Payne, who is also a keen surfer, equates this age-old tribal connection on a series of repetitive rites to big wave surfing. It’s a similar ethic: the kind predicated on moments of such harsh exposure to risk, souls are knitted together.

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SHUTTLE LINE: With the rapid and steep descent, the riders must hitch a ride up. Photo Eric Palmer


The DarkFEST concept came about, says Payne, after the “guys got tired of riding contests constrained by sponsors when they wanted to build bigger and higher ramps”.

Go figure.

So as free riders, they designed their own series, with each course a formula of nine massive jumps set in similar configuration, depending on the terrain where it's built. DarkFEST is built down a mountain on the Vuurberg Winery with the blessing of the owner, and is the only one in the southern hemisphere.

It's the first event in 2019 as part of The Fest Series. Then it moves overseas, with events such as Loosefest in Europe and Hoff Fest in Canada, each managed by a rider from that region.

DarkFEST LINE: Get a birds eye view with some mullets as they hit the full DarkFEST line.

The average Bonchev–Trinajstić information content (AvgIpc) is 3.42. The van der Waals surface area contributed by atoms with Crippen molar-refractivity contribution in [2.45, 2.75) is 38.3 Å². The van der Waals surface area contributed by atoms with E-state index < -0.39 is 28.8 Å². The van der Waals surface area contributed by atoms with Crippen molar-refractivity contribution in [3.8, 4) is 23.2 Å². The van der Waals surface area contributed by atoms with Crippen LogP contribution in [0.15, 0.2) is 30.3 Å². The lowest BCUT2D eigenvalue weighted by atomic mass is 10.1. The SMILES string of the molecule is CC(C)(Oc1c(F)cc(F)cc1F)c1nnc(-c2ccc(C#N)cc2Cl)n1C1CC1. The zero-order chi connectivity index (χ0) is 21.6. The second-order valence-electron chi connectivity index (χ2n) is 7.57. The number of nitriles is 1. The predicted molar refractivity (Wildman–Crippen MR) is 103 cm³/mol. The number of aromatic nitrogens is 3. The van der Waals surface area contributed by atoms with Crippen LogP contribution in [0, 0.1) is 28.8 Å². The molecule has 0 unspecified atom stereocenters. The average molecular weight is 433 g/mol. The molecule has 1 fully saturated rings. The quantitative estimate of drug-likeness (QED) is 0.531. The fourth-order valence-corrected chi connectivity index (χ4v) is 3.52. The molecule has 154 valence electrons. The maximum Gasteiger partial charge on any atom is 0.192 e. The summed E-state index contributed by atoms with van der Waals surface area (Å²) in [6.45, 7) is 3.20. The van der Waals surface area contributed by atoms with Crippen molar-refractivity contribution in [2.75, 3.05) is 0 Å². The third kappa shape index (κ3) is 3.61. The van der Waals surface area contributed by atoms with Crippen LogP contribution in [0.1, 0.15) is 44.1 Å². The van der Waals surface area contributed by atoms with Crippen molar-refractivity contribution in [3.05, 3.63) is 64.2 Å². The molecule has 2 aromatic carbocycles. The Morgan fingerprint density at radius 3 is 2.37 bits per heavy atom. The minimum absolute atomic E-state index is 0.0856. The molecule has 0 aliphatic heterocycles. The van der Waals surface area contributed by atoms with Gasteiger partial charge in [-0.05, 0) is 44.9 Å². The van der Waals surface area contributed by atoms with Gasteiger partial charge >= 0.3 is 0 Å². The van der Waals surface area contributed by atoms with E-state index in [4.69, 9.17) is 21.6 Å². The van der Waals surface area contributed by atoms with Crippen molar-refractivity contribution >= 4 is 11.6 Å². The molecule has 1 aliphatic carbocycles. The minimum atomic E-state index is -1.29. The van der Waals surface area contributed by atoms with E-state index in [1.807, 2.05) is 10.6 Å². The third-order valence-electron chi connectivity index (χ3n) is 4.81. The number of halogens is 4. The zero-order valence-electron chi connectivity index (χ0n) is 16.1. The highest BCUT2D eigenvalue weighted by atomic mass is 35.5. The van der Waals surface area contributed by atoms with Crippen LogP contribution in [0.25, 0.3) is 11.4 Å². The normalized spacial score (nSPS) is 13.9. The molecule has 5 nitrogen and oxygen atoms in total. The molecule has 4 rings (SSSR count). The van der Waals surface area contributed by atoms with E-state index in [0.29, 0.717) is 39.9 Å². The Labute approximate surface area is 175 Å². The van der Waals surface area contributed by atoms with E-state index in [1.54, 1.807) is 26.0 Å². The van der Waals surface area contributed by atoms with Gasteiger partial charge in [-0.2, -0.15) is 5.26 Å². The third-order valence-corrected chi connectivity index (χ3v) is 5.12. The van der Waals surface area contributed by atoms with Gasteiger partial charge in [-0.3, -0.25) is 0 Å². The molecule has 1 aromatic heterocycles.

This motley crew of mullets from around the world defy gravity as they smash a special course prepared by Reynolds and his group, who are called Pure Darkness (of course). Watch the video above. Note the traffic it has had. It was posted on Friday morning, ZA time. By evening, it had reached 1.5 million views.

This series is a match made in heaven for social media. It's the driving force behind the whole thing, and the reason the riders broke from the conventional structure so reliant on crowds and sponsors and corporate ownership. I am sure they like the few people who hoot and holler at their tricks, but its all about the reach that goes way beyond the canyon lands of the Cape, or wherever.

Set in the beautiful winelands and mountains at Vuurberg between Stellenbosch and Franschhoek, it was a good day out. But as someone said to me at the event, they don't give a fuck about whether anyone is watching them or not. They're on another mission.

Either way, I was a bit afraid to watch, like when the 'ching ching ching' Hitchcock moment comes in a horror movie. I thought I would want to shut my eyes, but these guys are just too good for our insecurities.

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UPSIDE: Another view of the step-up that sees the rider landing on a higher level. Photo Eric Palmer